Yoga and Pilates Conditioning for Cyclists
Lack of flexibility can contribute to muscular imbalance, and eventually lead to injury.
balance. Like Yoga, Pilates also emphasizes deep, thoracic breathing to help increase lung capacity and circulation.
The best way for the novice Yoga and/or Pilates student to get started is through a local gym or studio that conducts group classes. Under the watchful eve of an instructor you will be taught the proper alignment and sequence of movements for each discipline. A trained instructor can also emphasize particular postures and movements tailored to the individual. This can be of great help in offsetting the imbalances caused by the demands of cycling. Here are a few things to keep in mind when looking for a class to attend:
Class level and type
Make sure to attend a class at your level of competence. Just as a Cat. IV rider couldn?t jump into a Pro/1/2 race, don?t expect to perform in an Advanced Yoga class on your first try. Yoga classes taught in the Hatha, Ashtanga or Kripala style would be most beneficial to athletes.
Ask your local studio or gym what the minimum level of certification and experience required of their instructors. Look for instructors with formal training and more than 3 years of experience. You can also search for qualified Pilates instructors at http://www.pilatesmethodalliance.com/ and Yoga instructors at http://www.yogajournal.com/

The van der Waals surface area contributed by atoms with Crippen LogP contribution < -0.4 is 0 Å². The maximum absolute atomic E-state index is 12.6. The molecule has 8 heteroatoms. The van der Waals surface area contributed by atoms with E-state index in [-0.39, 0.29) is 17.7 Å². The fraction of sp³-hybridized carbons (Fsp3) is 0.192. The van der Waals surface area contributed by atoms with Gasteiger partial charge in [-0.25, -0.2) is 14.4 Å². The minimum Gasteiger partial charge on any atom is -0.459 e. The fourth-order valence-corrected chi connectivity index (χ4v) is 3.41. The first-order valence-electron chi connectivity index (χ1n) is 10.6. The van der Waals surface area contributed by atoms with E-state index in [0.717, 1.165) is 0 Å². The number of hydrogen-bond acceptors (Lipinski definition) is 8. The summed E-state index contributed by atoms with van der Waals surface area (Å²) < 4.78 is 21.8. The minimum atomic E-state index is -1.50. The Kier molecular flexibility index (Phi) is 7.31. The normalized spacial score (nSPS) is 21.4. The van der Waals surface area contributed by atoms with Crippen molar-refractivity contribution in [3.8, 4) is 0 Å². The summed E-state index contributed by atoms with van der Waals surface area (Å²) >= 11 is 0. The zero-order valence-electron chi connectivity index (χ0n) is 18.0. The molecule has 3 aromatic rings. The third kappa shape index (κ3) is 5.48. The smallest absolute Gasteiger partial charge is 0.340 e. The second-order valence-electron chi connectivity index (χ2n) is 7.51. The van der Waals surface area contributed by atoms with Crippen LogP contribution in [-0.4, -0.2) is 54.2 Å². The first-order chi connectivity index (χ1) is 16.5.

Class size and length
Obviously, the smaller the class size, the more individual attention you will receive. Look for classes of 20 or fewer students per instructor. Beginner level classes are typically 60 minutes in length and can be up to 90 minutes long at the intermediate level and above.
Implementing the program
Consistency is the key to all conditioning programs and Pilates and Yoga are no different. Dropping in on a class here and there may have some short-term gain, but long-term improvements offered by Pilates and Yoga work can only be gained by a committed program. Begin your new conditioning program by committing to 2-3 classes per week for 10-12 weeks. During the first week or two, try several different classes, taught by different instructors. Chances are, one will be more suited to your personal style. You may find Yoga more appealing than Pilates or vise versa. If you enjoy both, it?s fine to do one class of each per week. Once you have identified a class to attend, try to stick with the same class and instructor each week. This makes the routine easier and will also enable the instructor to tune into your individual strengths and weaknesses. Over time, your instructor can work on specific moves and postures tailored to your individual needs. Make sure to write these conditioning classes into your weekly training plan, just as you would a training ride.
Both Pilates and Yoga typically require recovery periods of 24-hours, so schedule these workouts accordingly. If attending just 2 classes per week, a Monday & Thursday or Tuesday & Friday routine seem to work